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Surgical mesh implants

Published Wednesday, April 18, 2018

Mesh implants may be used in a number of surgical procedures to provide additional support when repairing weakened or damaged tissue. Over recent years attention has increased on what are thought to be infrequent but sometimes serious complications that may be associated with the use of this mesh in uro-gynaecological procedures to treat pelvic organ prolapse and urinary incontinence.

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Mesh implants may be used in a number of surgical procedures to provide additional support when repairing weakened or damaged tissue. Over recent years attention has increased on complications that can occur with the use of this mesh in urogynaecological procedures to treat pelvic organ prolapse (POP) and stress urinary incontinence (SUI).

These complications can include persistent pain, sexual problems, mesh exposure through vaginal tissues and occasionally injury to nearby organs, such as the bladder or bowel. There has been an acknowledgement from the NHS England mesh working group that there is a lack of comprehensive data on these complications. Work is ongoing to ensure that patients are encouraged to report complications and clinicians report adverse events.

There have been a number of recent reviews looking at the use of mesh. Departments of Health in both England and Scotland have undertaken work in this area, as have the Medicines and Healthcare products Regulatory Agency (MHRA) and the European Commission. The Welsh Government have set up a group to review the use of mesh implants.

NHS England have led the most recent review on the use of mesh implants in urogynaecological surgery, with the Mesh Oversight group publishing its final report of the review in July 2017. This stated that the use of mesh to treat women with stress urinary incontinence and pelvic organ prolapse is a safe option, but there is a “need for better information for women experiencing SUI and POP, better data and a multi-disciplinary approach to caring for women.” The report provided information on action in a number of areas:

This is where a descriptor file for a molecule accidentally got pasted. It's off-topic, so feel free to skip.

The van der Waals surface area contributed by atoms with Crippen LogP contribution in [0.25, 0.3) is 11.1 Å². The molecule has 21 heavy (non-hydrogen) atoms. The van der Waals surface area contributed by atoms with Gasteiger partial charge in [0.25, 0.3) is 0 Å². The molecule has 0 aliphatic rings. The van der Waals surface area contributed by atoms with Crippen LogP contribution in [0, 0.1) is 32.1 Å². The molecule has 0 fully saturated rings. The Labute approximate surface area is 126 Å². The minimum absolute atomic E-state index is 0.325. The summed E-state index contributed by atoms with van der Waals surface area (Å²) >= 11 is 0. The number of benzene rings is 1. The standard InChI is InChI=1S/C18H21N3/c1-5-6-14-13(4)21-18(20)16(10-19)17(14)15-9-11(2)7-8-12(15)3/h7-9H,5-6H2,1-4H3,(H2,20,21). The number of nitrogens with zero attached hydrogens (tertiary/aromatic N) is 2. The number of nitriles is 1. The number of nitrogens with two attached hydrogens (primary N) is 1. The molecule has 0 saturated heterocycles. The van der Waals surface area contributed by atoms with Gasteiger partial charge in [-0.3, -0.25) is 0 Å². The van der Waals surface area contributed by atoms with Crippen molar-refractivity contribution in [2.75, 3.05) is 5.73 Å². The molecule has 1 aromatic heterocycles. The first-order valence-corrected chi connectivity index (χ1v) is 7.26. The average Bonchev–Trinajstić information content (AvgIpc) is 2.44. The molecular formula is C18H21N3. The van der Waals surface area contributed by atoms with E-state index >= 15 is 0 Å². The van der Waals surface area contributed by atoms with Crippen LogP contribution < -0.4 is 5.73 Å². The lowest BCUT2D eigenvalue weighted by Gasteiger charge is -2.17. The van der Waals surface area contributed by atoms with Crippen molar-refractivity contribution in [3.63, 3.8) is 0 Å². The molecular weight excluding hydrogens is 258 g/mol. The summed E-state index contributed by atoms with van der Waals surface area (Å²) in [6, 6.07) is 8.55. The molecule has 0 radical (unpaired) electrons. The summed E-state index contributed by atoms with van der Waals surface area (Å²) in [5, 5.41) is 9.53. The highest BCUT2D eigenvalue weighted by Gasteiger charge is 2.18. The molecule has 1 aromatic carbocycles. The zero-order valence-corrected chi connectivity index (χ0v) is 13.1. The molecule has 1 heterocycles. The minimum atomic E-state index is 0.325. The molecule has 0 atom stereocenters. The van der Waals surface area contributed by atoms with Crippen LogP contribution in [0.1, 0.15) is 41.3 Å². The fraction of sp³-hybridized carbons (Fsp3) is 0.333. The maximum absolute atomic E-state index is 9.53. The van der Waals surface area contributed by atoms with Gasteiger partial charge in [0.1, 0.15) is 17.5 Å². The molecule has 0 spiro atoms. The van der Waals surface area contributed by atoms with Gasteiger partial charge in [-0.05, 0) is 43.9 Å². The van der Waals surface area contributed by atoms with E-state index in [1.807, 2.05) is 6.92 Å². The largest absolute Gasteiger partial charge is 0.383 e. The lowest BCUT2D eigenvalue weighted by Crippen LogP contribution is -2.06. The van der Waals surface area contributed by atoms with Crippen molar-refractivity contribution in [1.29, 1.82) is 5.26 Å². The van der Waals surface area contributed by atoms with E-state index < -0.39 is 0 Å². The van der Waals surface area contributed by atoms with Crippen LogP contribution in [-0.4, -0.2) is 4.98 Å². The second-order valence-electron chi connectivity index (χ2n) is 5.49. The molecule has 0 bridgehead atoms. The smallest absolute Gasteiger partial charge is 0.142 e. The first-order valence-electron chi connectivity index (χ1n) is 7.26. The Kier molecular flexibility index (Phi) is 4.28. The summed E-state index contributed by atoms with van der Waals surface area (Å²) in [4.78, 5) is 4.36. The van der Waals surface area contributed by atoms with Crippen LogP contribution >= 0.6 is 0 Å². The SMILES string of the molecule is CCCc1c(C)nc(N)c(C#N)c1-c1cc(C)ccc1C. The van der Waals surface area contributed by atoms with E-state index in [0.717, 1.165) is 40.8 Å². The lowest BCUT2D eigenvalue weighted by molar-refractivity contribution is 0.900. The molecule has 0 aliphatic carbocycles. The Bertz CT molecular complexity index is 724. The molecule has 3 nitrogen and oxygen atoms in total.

• Providing information to patients on the procedures and potential complications;
  • Updating clinical guidelines for surgeons and GPs;
  • Ensuring that data on complications following procedures using mesh are collected and used to inform clinical practice; and
  • The provision of a number of centres offering appropriate multidisciplinary services for women affected by mesh complications.

Concerns have been raised about the safety of the mesh implants themselves and the regulatory process used to assess them. There has been disappointment that the recent NHS England review did not look at this issue. In response to concerns relating to mesh imlants, new EU regulations have changed the surgical device classification of mesh implants. This will mean that they will be subject to greater scrutiny during the pre-approval process. These changes will come into force in 2020.

The Under-Secretary of State for Health, Jackie Doyle-Price, responded to a Westminster Hall debate on the risk of surgical mesh implants in October 2017. She said that the issues with mesh implants were related to clinical practice and not to the devices themselves and that the Government needed to ensure that clinicians have the most up to date advice. Ms Doyle Price also set out that it was important that women were given the information to make an informed choice, and that the evidence on mesh implants would be reviewed to keep guidance up to date.

In February 2018, the Government announced a retrospective audit on the use of mesh in surgery for POP and SUI. NHS Digital published the statistics from this audit on 17 April 2018.

The Government has also announced the establishment of a medicines and medical devices safety review in February 2018. This review will look at the processes in place to address concerns relating to adverse effects of medicines and devices in the past, and make recommendations for future action.

It has been reported that a number of UK patients are pursuing legal action against the mesh implant manufacturers and the NHS. There has also been legal action on this issue in other countries.

There has been some international regulatory activity in this area. Recent announcements by medicines and device regulators in Australia and New Zealand have meant that certain mesh products will be removed from sale there and producers are being required to provide safety information on their products.

A Backbench Business Committee debate on surgical mesh has been tabled on 19 April 2018.

Commons Briefing papers CBP-8108

Authors: Sarah Barber; Rachael Harker

Topics: Health services, Medicine, Patient rights and complaints

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